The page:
Choosing how to engage

Amazon’s flexible model makes it hard for brand owners to stop their products from being sold by someone else within the platform. Beyond a small group of mostly luxury brands, it doesn’t make much sense to do so. This means that brand owners should choose from three broadly distinct approaches:

1. Indirect trading
Products are sold on Amazon via third-party vendors, typically without the brand owner’s explicit consent or knowledge.

Third-party listed products are not price-matched by algorithms. Products are made available to consumers without the brand owner investing in a trading relationship.

No control over brand content on the site or the authenticity of the products themselves. Likely missing out on potential sales.

Case study: Barbour
Barbour operates indirectly on Amazon, which gives them visibility if people search for the brand on the platform. Sales and content are controlled by the third-party sellers who list the products. Many of the Barbour products listed on Amazon are not from the current season, which allows them to be visible, but keep a point of differentiation within their other online channels, including their website.

2. Direct trading
Products are sold directly to Amazon and delivered to their warehouses.

Control of product content, images and descriptions found on Amazon, to ensure compliance with brand style guides. Significant flexibility to dial commitment up and down as the broader environment evolves.

Products can get lost among the huge number of other products. If the business become very large, the ‘right’ to step back can become hard to exercise.

Case study: Nike
Nike initially operated an indirect trading relationship with Amazon, focusing on developing direct sales from Nike lost control of how their brand appeared on Amazon, and they lost out to competitors who had a more evident proposition. 

In 2017, Nike moved to direct sales and launched a Nike Amazon store. It focuses on a limited selection of non-premier product, delivering incrementality by offering products to a broad group of consumers without cannibalising the premium products on

3. Strategic partner
View Amazon as critical part of e-commerce strategy. Invest in Amazon’s strategic vendor services, resource and media packages.

Stand to win a significant share of the category. Well positioned to benefit from Amazon’s continuing growth

Heavy dependence on Amazon can weaken your strategic position during negotiations. Can be harmful to relationships with long-established customers who view Amazon as a strategic rival – or existential threat.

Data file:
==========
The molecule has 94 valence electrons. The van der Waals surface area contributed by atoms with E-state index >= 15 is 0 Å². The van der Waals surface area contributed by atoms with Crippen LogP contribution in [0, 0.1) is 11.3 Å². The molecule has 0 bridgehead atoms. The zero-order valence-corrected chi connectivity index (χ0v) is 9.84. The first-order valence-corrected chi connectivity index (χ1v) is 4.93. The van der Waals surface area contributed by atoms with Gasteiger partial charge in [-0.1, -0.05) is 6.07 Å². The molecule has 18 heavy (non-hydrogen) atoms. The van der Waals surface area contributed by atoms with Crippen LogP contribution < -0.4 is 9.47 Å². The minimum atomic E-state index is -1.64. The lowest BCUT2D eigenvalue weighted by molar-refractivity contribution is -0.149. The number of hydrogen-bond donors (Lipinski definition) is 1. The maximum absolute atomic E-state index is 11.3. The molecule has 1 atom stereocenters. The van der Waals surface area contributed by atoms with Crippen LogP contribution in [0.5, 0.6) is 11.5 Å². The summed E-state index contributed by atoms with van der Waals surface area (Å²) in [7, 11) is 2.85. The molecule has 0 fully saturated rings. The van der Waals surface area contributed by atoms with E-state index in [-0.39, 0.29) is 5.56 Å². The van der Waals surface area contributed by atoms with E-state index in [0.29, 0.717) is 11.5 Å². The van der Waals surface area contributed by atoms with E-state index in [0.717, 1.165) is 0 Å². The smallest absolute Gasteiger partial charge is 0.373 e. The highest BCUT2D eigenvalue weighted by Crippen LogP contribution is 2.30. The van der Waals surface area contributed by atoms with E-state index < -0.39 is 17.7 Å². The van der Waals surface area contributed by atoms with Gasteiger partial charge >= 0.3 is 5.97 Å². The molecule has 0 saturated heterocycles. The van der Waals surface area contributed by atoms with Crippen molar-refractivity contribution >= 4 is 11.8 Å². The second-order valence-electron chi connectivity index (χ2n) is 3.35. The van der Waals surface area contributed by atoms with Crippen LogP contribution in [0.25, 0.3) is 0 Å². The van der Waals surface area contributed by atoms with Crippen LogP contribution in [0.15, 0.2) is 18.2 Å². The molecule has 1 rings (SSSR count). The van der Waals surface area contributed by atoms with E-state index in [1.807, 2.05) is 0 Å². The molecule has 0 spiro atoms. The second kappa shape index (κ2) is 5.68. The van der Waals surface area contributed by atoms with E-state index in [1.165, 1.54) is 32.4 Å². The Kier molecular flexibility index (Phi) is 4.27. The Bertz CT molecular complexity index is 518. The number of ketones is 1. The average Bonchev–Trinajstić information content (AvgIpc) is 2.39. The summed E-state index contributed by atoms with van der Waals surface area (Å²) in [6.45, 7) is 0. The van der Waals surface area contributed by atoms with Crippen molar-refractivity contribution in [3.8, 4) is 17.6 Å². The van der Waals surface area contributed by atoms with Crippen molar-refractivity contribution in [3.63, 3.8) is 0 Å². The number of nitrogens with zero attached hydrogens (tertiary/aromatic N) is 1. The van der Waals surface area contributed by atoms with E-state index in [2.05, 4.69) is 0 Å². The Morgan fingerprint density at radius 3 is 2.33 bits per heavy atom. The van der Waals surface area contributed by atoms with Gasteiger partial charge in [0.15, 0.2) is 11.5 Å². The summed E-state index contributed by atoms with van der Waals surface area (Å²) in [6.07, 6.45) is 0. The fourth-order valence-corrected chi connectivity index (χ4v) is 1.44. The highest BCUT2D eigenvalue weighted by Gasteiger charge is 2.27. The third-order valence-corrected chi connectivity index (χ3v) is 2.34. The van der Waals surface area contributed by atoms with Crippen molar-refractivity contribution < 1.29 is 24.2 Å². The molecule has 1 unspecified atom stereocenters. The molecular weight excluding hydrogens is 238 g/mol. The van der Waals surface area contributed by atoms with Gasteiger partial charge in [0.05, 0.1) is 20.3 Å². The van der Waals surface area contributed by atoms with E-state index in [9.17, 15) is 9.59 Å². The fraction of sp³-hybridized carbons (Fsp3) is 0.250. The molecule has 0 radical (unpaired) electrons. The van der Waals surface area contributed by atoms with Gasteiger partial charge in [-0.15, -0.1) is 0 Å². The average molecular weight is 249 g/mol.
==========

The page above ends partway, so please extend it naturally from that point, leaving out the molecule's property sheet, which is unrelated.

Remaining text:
Case study: P&G
Procter & Gamble value Amazon as a key strategic partner and demonstrated so by overhauling the packaging of several notable brands to comply with Amazon’s strict shipping standards and being early adopters of the (now discontinued) Amazon Dash buttons.

The partnership has been successful with P&G brands best-selling in several categories – but it has caused friction with other customers – highlighting the risks of focusing too heavily on Amazon.

Visibility on Amazon

Whatever strategic approach a brand uses, there are critical steps to build visibility amongst the millions that are listed on the site. Strikingly, 80% of sales come from brands listed on the first page of results.

There are a number of ways to achieve these coveted placements. The most straightforward is to pay for it via Amazon search or Amazon media. Paying for Amazon search means that your products will appear as sponsored when certain key words are entered into the search bar.

Utilising Amazon Media Group involves paying for media features on certain parts of the Amazon ecosystem. This could range from a graphic banner on a category page to a campaign featured on Amazon Prime TV. While paying for visibility on Amazon is effective, it is expensive, and there are alternative ways to grow the visibility of a brand, with lower costs.

These include:

  • ‘Fixing the basics’ including images, naming convention and product description
  • Running a short-term deal to be featured in the deals section of the website
  • Growing the number of reviews of your product through sampling

The future

Amazon is a major retailer, dominating the online retail market worldwide.

As online shopping continues to grow, brands that don’t devise a clear Amazon strategy will suffer. In the second half of 2018, Amazon overtook Google as an online product search destination. If your brand doesn’t have a winning Amazon strategy, it will not just be your sales that are impacted, but overall brand awareness as well.

Voice commerce is forecasted to disrupt future brand shopping and Amazon is leading in this space. The biggest risk here is the reduced reliance on the brand names themselves with shoppers saying, “Alexa, order toilet roll” rather than ”Alexa, order Andrex”. Brands which embrace voice commerce and develop their credentials alongside a leading retailer in this space, stand the best chance of benefiting from future growth in this area.